This is a preview of our piece on Michelle Jane Lee, which will be featured in upcoming issue 20, out this October.
Michelle Jane Lee is a Los Angeles-based artist and creator of Sung, a vegan Korean cuisine and art experience that expresses her sense of self-identity. Her story brings together different spaces, from Seoul, where she spent her youth, to outside Chicago, where she began her education and career as a painter. After a life-changing trip back to Korea, a new appreciation for her own dual identity drove her to center food in her creative practice. I sat down with Michelle one afternoon in July to discuss how she discovered a place for herself between food and art.
Tell me from the beginning, what’s your story?
I was actually born in Irvine, California, but I was only there until I was two years old. My dad, he’s the only son, his mom was sick, so he was expected to move back to Korea. We moved back [to America] when I was twelve. I was still young enough where I adjusted super quickly—I was very much an American kid here.
I went to the Art Institute for graphic design, but I realized I didn’t want to work on the computer. I just wanted to paint. I threw everything away and decided to be a weird painter. I cut my hair off, like people do when they go to art school, and got deep into the middle of the whole creative scene. I felt distant from the Korean side of me because I knew that this was so against everything Korean. I was like, Oh, that’s not my people. My people were like the queer punks in Chicago. And I think even though I wasn’t consciously thinking about it, I couldn’t help but to hate the fact that this would never be accepted by that part of me.
But when I turned twenty-seven something hit me, like, I’m making a living. I draw. I paint. But if I don’t figure out what other options there are, I never will. If I don’t do something now to change my life status quo, I’ll never do it. So I moved to Los Angeles in 2010.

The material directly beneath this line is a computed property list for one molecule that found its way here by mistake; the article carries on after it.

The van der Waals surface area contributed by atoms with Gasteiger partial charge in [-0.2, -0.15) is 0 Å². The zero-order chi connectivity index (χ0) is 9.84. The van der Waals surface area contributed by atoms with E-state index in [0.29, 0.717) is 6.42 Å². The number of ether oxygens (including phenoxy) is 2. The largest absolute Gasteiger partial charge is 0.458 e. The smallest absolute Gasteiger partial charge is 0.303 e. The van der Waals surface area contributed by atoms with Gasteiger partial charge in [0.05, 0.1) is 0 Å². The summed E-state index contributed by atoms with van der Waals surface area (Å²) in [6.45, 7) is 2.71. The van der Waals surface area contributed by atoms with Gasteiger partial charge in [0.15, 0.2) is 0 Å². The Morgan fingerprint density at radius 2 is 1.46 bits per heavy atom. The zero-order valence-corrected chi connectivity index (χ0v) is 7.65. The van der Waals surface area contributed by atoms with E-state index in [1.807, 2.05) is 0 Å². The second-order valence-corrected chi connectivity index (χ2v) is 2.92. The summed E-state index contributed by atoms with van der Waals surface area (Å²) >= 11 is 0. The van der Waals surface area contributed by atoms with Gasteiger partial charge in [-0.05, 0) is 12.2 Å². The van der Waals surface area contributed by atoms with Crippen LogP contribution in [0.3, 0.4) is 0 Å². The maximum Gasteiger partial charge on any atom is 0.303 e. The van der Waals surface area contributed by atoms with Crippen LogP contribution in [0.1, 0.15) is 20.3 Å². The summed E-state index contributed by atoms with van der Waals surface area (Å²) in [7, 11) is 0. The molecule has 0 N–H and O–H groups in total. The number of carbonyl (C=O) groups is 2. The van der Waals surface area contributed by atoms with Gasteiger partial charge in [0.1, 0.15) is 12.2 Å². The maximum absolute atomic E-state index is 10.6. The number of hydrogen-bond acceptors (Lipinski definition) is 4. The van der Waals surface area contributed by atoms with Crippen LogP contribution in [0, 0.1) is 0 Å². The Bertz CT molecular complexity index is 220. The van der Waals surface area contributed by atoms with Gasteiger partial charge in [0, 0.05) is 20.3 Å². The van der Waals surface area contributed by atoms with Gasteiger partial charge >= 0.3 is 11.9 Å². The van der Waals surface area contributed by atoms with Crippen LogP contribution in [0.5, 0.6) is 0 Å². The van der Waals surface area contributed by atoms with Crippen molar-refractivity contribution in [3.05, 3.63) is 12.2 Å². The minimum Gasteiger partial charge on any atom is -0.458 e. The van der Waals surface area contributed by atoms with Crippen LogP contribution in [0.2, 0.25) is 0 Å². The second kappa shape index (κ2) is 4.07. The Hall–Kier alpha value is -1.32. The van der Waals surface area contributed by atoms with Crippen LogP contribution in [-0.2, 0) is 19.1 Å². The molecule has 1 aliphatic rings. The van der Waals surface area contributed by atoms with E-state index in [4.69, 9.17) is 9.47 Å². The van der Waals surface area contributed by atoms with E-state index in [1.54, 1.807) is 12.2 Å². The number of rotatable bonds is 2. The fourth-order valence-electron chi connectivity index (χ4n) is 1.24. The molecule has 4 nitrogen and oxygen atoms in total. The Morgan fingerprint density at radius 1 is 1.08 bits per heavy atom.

Visiting Korea sounds like such a pivotal experience for you. Was that when you started applying your creativity towards food? How did food become one of your primary mediums?
I came back from the trip and I was still making that body of work [with organic textures beneath precise lines and shapes], and was like, Oh, this is about my identity as a Korean and as an American. And I realized that for me to really talk about it, about what it means to be Korean and American, I have to talk about food. I felt like Korean food was the only thing that made me feel like I was Korean. So I realized that when I was making work dealing with me trying to come to terms with what it means to be both, I have to incorporate food.
Can you explain the meaning behind the name Sung?
Sung is my mom’s name. Sung-soon.
My mom was an art student before she met my dad, and I have a really beautiful print in my house that she signed as “Sung Soon Chun.” Something about that was so moving to me—that she was this person before all of us. Before she had to give it up. And I think it is really important for me to share that with her.
I want to make sure her name still exists. She got rid of that for America, but she doesn’t have to. People will say her name.
For more from Michelle and Sung, follow @sung.soon.la.
Photography by Cara Robbins.